BLM nominates Nine Mile to historic register
In cooperation with Utah's historic preservation office, the United States Bureau of Land Management plans to nominate the cultural resources sites within Nine Mile Canyon to the National Register of Historic Places.
Nine Mile Canyon is perhaps best-known for its thousands of petroglyphs and pictographs. Listing in the National Register would further acknowledge the unique and irreplaceable cultural resources.
The area is also recognized as home to the remains of Native American granaries and villages as well as numerous historic structures.
Established by the National Historic Preservation Act of 1966, the register is the U.S. government's official list of districts, sites, buildings, structures and objects deemed worthy of preservation.
The BLM of Utah, with the support of the state's historic preservation office, the BLM is nominating Nine Mile to the register as a multiple property listing, which groups related sites under a common theme. The multiple-property category is the most appropriate nomination method because it lists eligible sites that contribute to one of the listed themes. Additional themes and newly recorded sites can readily be added in the future.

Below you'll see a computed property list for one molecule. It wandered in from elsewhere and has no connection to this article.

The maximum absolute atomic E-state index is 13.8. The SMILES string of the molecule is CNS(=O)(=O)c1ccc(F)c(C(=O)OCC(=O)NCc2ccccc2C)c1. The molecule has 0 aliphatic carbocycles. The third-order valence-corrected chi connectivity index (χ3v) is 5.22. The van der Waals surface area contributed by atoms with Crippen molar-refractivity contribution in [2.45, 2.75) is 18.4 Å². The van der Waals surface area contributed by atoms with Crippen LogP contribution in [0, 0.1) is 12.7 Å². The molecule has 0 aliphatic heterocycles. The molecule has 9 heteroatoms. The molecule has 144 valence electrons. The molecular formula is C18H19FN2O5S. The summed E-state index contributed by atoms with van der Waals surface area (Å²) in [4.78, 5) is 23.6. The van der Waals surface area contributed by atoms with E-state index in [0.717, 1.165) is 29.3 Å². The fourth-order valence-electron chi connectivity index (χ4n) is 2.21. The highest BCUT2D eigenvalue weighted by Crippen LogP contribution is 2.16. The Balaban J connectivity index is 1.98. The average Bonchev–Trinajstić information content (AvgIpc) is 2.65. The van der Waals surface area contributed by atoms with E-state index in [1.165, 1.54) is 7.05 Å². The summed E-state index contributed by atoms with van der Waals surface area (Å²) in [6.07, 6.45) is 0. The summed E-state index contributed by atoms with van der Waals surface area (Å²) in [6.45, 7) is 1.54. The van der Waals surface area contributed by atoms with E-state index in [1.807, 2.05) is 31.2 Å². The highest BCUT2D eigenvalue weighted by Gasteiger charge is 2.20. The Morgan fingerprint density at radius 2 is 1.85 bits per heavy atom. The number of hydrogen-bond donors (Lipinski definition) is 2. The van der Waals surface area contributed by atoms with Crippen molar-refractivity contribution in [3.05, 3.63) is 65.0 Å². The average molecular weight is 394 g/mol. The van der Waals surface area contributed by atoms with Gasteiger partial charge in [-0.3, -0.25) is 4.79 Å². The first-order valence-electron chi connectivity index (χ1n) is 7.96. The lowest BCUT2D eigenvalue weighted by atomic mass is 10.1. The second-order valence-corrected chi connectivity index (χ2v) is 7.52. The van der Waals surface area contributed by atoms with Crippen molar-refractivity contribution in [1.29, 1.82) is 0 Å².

"Working in partnership with the state, we came up with the best approach to recognizing the significance of Nine Mile Canyon's cultural resources," said Selma Sierra, Utah's BLM director. "Multiple-property listings are more inclusive of important sites and listed sites are not artificially encumbered by a hard boundary line. One of the long term benefits of a multiple-property listing is recognizing new sites as they are found."
Every year, approximately 30,000 properties at locations across the nation are added to the historic register, pointed out the federal agency.
The BLM and the state preservation office have joined forces to see that nine Mile Canyon receives the recognition and honor National Register listing provides.
Although register listing is an honor, it does not carry additional resource protections.
To further protect the historic resources, Nine Mile Canyon would be handled as an area of critical environmental concern under the BLM Price field office proposed resource management plan, continued the federal agency.
In Nine Mile Canyon, oil and gas leasing would be subject to major constraints - one of which is no surface occupancy, indicated the BLM.
The constraint means that none of the 26,200 acres of BLM administered federal land in the canyon's area of critical concern can be surface occupied with oil and gas pumps, drilling rigs or tank batteries, explained the federal agency.
The BLM continues to work to preserve Nine Mile's resources as part of the federal agency's multiple use mandate while facilitating environmentally responsible energy development.